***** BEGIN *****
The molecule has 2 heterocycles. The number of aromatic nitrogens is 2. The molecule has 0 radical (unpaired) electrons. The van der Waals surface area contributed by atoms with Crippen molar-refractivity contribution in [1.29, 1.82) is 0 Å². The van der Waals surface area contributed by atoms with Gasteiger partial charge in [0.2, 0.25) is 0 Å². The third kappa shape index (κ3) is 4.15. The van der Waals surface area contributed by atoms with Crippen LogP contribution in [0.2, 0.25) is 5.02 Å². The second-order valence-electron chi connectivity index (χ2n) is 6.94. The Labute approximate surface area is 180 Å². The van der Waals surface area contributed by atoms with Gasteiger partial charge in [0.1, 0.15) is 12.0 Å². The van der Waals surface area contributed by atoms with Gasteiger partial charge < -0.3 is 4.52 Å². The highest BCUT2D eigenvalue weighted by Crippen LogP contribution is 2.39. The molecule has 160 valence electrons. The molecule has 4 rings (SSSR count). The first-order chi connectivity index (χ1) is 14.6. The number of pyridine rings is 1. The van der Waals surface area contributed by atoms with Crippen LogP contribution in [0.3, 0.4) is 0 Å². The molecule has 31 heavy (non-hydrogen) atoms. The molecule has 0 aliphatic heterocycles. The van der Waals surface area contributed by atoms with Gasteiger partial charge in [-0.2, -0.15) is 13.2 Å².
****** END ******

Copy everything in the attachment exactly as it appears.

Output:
The molecule has 2 heterocycles. The number of aromatic nitrogens is 2. The molecule has 0 radical (unpaired) electrons. The van der Waals surface area contributed by atoms with Crippen molar-refractivity contribution in [1.29, 1.82) is 0 Å². The van der Waals surface area contributed by atoms with Gasteiger partial charge in [0.2, 0.25) is 0 Å². The third kappa shape index (κ3) is 4.15. The van der Waals surface area contributed by atoms with Crippen LogP contribution in [0.2, 0.25) is 5.02 Å². The second-order valence-electron chi connectivity index (χ2n) is 6.94. The Labute approximate surface area is 180 Å². The van der Waals surface area contributed by atoms with Gasteiger partial charge in [0.1, 0.15) is 12.0 Å². The van der Waals surface area contributed by atoms with Gasteiger partial charge < -0.3 is 4.52 Å². The highest BCUT2D eigenvalue weighted by Crippen LogP contribution is 2.39. The molecule has 160 valence electrons. The molecule has 4 rings (SSSR count). The first-order chi connectivity index (χ1) is 14.6. The number of pyridine rings is 1. The van der Waals surface area contributed by atoms with Crippen LogP contribution in [0.3, 0.4) is 0 Å². The molecule has 31 heavy (non-hydrogen) atoms. The molecule has 0 aliphatic heterocycles. The van der Waals surface area contributed by atoms with Gasteiger partial charge in [-0.2, -0.15) is 13.2 Å².